Rosh Hashanah, the celebration of the Jewish new year 5782, begins at sundown Monday.
The two-day holiday commemorates the beginning of the universe, Adam and Eve. It is observed with special worship services and the sounding of the shofar, an instrument made of a ram’s horn, on both mornings of the holiday.
Rosh Hashanah is the beginning of a cycle of fall holidays, beginning with sunset on the night of the new moon and continuing with the day of fasting of Yom Kippur, The holidays culminate with Sukkot – which begins with the full moon of the harvest month of Tishrei.
Families celebrate Rosh Hashanah with traditions that include lighting candles in the evening, and eating special sweet treats, including challah bread with raisins and apple slices dipped in honey.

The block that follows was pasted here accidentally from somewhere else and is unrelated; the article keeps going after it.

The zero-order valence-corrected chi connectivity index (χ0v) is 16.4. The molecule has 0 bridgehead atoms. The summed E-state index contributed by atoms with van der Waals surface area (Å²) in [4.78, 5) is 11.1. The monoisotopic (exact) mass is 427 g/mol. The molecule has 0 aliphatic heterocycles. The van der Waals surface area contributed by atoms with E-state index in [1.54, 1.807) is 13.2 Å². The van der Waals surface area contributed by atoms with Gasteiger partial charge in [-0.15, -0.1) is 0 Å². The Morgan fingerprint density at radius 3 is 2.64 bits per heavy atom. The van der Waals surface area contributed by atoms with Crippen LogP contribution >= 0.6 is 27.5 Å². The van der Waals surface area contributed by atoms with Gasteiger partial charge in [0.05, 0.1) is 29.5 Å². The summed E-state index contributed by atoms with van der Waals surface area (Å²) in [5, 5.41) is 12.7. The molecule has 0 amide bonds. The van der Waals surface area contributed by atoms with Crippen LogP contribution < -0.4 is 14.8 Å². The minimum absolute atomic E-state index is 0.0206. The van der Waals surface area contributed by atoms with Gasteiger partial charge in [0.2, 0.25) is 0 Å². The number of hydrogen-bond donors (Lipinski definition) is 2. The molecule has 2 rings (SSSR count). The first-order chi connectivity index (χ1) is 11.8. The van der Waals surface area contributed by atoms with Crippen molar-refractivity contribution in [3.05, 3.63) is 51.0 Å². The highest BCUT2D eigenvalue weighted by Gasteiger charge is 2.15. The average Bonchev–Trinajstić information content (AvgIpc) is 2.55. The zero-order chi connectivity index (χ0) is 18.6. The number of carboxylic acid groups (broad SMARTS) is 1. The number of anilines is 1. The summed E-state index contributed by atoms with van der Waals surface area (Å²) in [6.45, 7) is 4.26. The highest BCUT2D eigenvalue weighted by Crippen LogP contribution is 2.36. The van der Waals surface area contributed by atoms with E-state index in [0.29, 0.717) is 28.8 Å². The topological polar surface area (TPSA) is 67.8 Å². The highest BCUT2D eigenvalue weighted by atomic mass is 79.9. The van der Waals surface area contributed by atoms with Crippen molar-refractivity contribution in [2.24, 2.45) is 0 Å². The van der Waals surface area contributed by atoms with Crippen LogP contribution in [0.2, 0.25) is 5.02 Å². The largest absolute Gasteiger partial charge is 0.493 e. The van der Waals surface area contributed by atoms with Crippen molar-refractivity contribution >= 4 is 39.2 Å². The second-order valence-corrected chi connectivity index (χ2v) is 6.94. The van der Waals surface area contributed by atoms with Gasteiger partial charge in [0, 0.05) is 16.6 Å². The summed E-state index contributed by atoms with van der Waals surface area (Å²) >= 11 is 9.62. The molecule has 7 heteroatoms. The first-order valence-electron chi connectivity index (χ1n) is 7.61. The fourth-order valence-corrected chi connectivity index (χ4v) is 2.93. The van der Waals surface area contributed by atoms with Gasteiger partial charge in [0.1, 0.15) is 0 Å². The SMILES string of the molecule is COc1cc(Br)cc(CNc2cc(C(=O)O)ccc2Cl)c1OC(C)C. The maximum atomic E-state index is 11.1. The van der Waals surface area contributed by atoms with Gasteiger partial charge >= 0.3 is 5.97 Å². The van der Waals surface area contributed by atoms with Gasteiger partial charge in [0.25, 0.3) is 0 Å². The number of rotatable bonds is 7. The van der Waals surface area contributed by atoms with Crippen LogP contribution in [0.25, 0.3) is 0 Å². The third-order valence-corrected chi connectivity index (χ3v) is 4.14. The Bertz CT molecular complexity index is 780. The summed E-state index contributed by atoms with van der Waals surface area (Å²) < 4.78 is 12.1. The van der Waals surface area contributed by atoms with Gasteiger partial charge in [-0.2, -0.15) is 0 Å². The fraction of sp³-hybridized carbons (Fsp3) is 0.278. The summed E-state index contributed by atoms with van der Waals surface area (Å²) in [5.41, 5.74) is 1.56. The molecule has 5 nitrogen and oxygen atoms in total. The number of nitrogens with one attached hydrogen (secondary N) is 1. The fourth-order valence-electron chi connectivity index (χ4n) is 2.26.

It is customary to wish each other “l’shana tova,” meaning “for a good year.”
Some observe Rosh Hashanah with a Tashlich ceremony at a body of water — a ceremony to symbolically cast away one’s sins. Some people throw things like bread into the water to represent casting away of sins. The ceremony is typically done on the first day of the holiday.
Rosh Hashanah ends at sundown Wednesday.
Riverhead Central School District is closed Tuesday and Wednesday in observance of the holiday.
For more information about the holiday, visit Chabad.org.
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